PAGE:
On Monday, President Obama announced that he would be pushing the Federal Communications Commission to begin enforcing “net neutrality” – a policy by which internet service providers would be forced to load all web sites at the same speed. While the internet works just fine as is, President Obama believes we’re mere moments away from the system breaking down barring massive government intervention:
We cannot allow Internet service providers (ISPs) to restrict the best access or to pick winners and losers in the online marketplace for services and ideas. I believe the FCC should create a new set of rules protecting net neutrality and ensuring that neither the cable company nor the phone company will be able to act as a gatekeeper, restricting what you can do or see online.
If this sounds suspiciously like the language President Obama used with regard to health insurance in his pitch for Obamacare – unlimited access and zero scarcity, as dictated by the government – that’s because it is. Free market economics generally create higher supply, lower price, and better service. But President Obama believes that markets inevitably fail.
Here are the top seven reasons government-enforced net neutrality is an awful idea:
We Already Have Net Neutrality. As a result of competition between internet service providers in the marketplace, ISPs generally do not discriminate against highly-trafficked websites. If they did – holding a figurative gun to the head of those websites by throttling back speed to those websites – consumers would dump those ISPs in favor of others. Competition ensures that companies do not have the leverage to discriminate against particular websites.
Some Companies Take Up More Bandwidth Than Others. Netflix consumes a huge amount of peak traffic bandwidth. That costs ISPs money. Pornography sites consume a huge amount of bandwidth. That costs ISPs money. Were an ISP to push YouPorn to pay fees for its higher bandwidth, consumers of the ISP who did not use YouPorn would be the beneficiaries – they wouldn’t be subsidizing YouPorn. As Alexandra Petri of Washington Post writes, “To use one of those dreaded analogies, if you are constantly driving huge trucks, full of big deliveries of pornography, along a road, why shouldn’t you have to pay more for the road’s upkeep?”
Meanwhile, other ISPs could calculate that they want to absorb the costs of YouPorn in order to carry YouPorn, since YouPorn could refuse to pay the fees to the first ISP. That would be an advantage for the second ISP. In other words, market choices take place, and those can provide options to consumers. Net neutrality would ban such deals.
The Government Still Allows Discrimination In Traffic. ISPs inherently have to prioritize traffic. It’s what they do. The government has decided to exempt “reasonable network management” to allow differentiation of traffic – but then defines it ambiguously, leaving it up to the government to determine when an ISP is in compliance. This is a recipe for regulatory disaster, complete with bureaucratic arbitrariness.
Barriers to Entry Are Created. There is a reason that Google backs net neutrality. As I wrote in April:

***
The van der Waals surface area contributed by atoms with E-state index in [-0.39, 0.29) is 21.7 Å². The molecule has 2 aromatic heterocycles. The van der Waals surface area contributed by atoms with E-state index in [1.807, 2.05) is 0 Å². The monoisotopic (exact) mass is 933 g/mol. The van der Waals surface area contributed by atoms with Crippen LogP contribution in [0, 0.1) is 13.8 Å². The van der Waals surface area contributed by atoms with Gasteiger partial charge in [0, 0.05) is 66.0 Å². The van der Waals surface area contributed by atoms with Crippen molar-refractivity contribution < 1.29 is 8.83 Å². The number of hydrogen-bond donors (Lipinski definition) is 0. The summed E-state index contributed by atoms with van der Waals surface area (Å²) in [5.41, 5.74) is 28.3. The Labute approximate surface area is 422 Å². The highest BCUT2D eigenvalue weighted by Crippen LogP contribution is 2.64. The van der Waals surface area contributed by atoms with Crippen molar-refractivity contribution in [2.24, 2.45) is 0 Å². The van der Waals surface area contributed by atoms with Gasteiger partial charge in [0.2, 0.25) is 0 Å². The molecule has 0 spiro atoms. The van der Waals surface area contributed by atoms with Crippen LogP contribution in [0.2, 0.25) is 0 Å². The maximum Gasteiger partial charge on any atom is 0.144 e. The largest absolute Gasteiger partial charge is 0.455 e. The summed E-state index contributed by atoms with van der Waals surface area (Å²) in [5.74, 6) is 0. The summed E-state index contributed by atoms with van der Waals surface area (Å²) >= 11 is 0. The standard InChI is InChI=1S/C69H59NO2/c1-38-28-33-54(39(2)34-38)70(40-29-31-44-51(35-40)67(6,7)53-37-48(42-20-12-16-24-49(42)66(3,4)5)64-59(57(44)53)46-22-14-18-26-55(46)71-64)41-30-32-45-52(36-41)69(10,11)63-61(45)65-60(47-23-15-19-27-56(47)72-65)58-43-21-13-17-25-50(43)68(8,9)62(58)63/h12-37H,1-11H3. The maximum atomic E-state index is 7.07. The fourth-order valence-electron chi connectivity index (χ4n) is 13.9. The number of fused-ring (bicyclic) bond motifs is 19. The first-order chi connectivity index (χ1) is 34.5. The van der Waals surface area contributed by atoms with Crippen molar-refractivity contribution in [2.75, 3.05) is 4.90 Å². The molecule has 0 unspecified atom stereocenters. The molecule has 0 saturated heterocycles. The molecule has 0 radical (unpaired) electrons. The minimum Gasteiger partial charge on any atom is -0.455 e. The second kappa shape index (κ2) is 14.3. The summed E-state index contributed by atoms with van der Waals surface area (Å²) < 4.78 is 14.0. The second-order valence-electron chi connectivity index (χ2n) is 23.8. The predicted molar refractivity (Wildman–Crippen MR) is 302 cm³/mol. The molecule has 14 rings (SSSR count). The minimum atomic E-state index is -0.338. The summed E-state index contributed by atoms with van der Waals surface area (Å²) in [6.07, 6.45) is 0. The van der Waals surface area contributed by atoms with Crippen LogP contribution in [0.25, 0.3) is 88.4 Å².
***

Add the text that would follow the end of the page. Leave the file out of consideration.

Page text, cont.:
Google was in favor of net neutrality; that’s because, as Robert E. Litan and Hal J. Singer wrote in the Harvard Business Review, “Absent net neutrality restrictions, entrepreneurs in their garages would devote significant energies trying to topple Google with the next killer application.”
Of course, Google became an opponent of net neutrality when it came to GoogleFiber, which the government conveniently neglected to make subject to net neutrality.
Technological Stagnation. Comcast and AT&T and the like are using ancient wires to transmit internet. That’s why internet access is so slow in large swaths of the United States. They have no incentive to upgrade their wiring because they have monopolies on that wiring, thanks to the government. According to Andy Kessler of The Weekly Standard, “the United States is 16th in the world in broadband use (behind Liechtenstein!) with East Timor catching up fast. The French may burn Citroëns, but they get 10 megabits for 10 euros–50 times your ‘fast’ Internet access for half the price. That’s just not right.” The solution: open competition and far less local and state regulation, not more federal regulation. Net neutrality does nothing about the real problem with the internet: lack of speed.
Internet Taxes Could Happen. Harold Furchtgott-Roth of Forbes writes that by making the internet subject to the strictures of the interstate telecommunications industry, the FCC could impose fees on internet service:
By classifying broadband access services as “interstate telecommunications services,” those services would suddenly become required to pay FCC fees. At the current 16.1% fee structure, it would be perhaps the largest, one-time tax increase on the Internet.
Content Restrictions From The Government. The government promises that it will use the power of net neutrality for good, not evil. But just like the government’s once-infamous Fairness Doctrine, the notion of the government determining what equal access to the internet looks like is deeply problematic. Kessler writes:
You can already smell the mandates and the loopholes once Congress gets involved. Think special, high-speed priority for campaign commercials or educational videos about global warming. Or roadblocks–like requiring emergency 911 service–to try to kill off free Internet telephone services such as Skype.
The government is never the solution, especially when there’s no real market failure. As usual, government’s cure is worse than the disease.
Ben Shapiro is Senior Editor-At-Large of Breitbart News and author of the new book, The People vs. Barack Obama: The Criminal Case Against The Obama Administration (Threshold Editions, June 10, 2014). He is also Editor-in-Chief of TruthRevolt.org. Follow Ben Shapiro on Twitter @benshapiro.